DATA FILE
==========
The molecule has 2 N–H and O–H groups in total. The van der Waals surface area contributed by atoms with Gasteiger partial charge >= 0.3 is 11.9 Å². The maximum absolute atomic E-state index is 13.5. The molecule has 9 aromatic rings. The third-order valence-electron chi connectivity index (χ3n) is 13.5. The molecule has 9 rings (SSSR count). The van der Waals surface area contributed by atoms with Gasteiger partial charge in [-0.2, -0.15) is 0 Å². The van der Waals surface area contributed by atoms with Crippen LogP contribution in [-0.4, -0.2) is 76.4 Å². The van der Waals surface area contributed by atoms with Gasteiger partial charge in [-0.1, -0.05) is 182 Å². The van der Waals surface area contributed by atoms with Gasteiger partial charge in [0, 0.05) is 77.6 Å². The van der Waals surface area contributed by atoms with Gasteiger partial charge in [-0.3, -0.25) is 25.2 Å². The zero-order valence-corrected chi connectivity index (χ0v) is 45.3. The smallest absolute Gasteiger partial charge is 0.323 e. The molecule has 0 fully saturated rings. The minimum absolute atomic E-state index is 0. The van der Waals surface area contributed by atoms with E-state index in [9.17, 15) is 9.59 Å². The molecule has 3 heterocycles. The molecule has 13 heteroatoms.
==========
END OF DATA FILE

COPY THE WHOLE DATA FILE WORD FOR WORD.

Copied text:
The molecule has 2 N–H and O–H groups in total. The van der Waals surface area contributed by atoms with Gasteiger partial charge >= 0.3 is 11.9 Å². The maximum absolute atomic E-state index is 13.5. The molecule has 9 aromatic rings. The third-order valence-electron chi connectivity index (χ3n) is 13.5. The molecule has 9 rings (SSSR count). The van der Waals surface area contributed by atoms with Gasteiger partial charge in [-0.2, -0.15) is 0 Å². The van der Waals surface area contributed by atoms with Crippen LogP contribution in [-0.4, -0.2) is 76.4 Å². The van der Waals surface area contributed by atoms with Gasteiger partial charge in [-0.1, -0.05) is 182 Å². The van der Waals surface area contributed by atoms with Gasteiger partial charge in [0, 0.05) is 77.6 Å². The van der Waals surface area contributed by atoms with Gasteiger partial charge in [-0.3, -0.25) is 25.2 Å². The zero-order valence-corrected chi connectivity index (χ0v) is 45.3. The smallest absolute Gasteiger partial charge is 0.323 e. The molecule has 0 fully saturated rings. The minimum absolute atomic E-state index is 0. The van der Waals surface area contributed by atoms with E-state index in [9.17, 15) is 9.59 Å². The molecule has 3 heterocycles. The molecule has 13 heteroatoms.